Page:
And the important thing is that a higher hashrate increases the chances of finding the right nonce and mining the block as the ability to produce more nonces per second increases the chances of finding the right nonce. However, there is a downside to this as a higher hashrate increases mining difficulty. Therefore, miners are raising the level of mining difficulty, trying to increase their reward, and consequently raise mining difficulty across the network. Therefore, hashrate and mining difficulty are in a direct relation.

Mining Difficulty

Mining difficulty is a key element of Bitcoin’s architecture that makes it such an efficient network. It allows the Bitcoin protocol to efficiently control the miners’ chase for profits and ensure that the block time (the time between two neighbouring blocks) remains at around 10 minutes.

The financial incentive also plays a big role in this. When the block reward grows due to the growth of the market price of Bitcoin, all miners are incentivised to ramp up their mining power to grab a bigger piece of a bigger pie. In response to that, the protocol accordingly raises the mining difficulty. When the block reward considerably drops, miners may reduce their engagement with the network, then its hashrate will fall. In response to that, the protocol will decrease the mining difficulty.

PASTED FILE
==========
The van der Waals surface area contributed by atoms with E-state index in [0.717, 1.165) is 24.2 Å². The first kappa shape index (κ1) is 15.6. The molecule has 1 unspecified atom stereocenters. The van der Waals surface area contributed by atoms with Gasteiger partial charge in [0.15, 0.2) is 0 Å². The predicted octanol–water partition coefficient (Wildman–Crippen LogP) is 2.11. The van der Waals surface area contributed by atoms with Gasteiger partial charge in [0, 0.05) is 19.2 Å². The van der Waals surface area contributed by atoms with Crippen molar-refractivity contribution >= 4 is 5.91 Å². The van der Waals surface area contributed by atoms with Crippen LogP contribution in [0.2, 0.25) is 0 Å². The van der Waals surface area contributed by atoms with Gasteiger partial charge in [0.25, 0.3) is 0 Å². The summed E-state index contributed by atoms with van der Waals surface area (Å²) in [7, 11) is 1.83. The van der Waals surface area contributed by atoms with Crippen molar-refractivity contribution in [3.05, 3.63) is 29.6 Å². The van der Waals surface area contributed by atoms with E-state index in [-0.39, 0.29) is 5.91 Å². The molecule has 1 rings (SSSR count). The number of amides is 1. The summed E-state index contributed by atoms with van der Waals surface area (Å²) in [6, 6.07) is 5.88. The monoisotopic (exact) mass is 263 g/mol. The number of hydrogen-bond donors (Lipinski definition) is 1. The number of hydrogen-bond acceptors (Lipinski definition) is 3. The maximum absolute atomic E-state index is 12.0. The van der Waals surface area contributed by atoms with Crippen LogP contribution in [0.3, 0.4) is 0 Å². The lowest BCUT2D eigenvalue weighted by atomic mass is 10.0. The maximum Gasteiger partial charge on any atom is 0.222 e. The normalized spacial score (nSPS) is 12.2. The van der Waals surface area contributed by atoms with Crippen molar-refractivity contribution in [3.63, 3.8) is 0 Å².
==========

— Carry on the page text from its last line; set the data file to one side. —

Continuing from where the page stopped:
The Bitcoin protocol adjusts mining difficulty every 2014 blocks, which is around two weeks’ time. As a matter of fact, Bitcoin block times differ substantially from the ideal 10 minutes – from 1 minute to half an hour – but on average the 10-minute block time is quite effectively maintained.

Constituents of Block Reward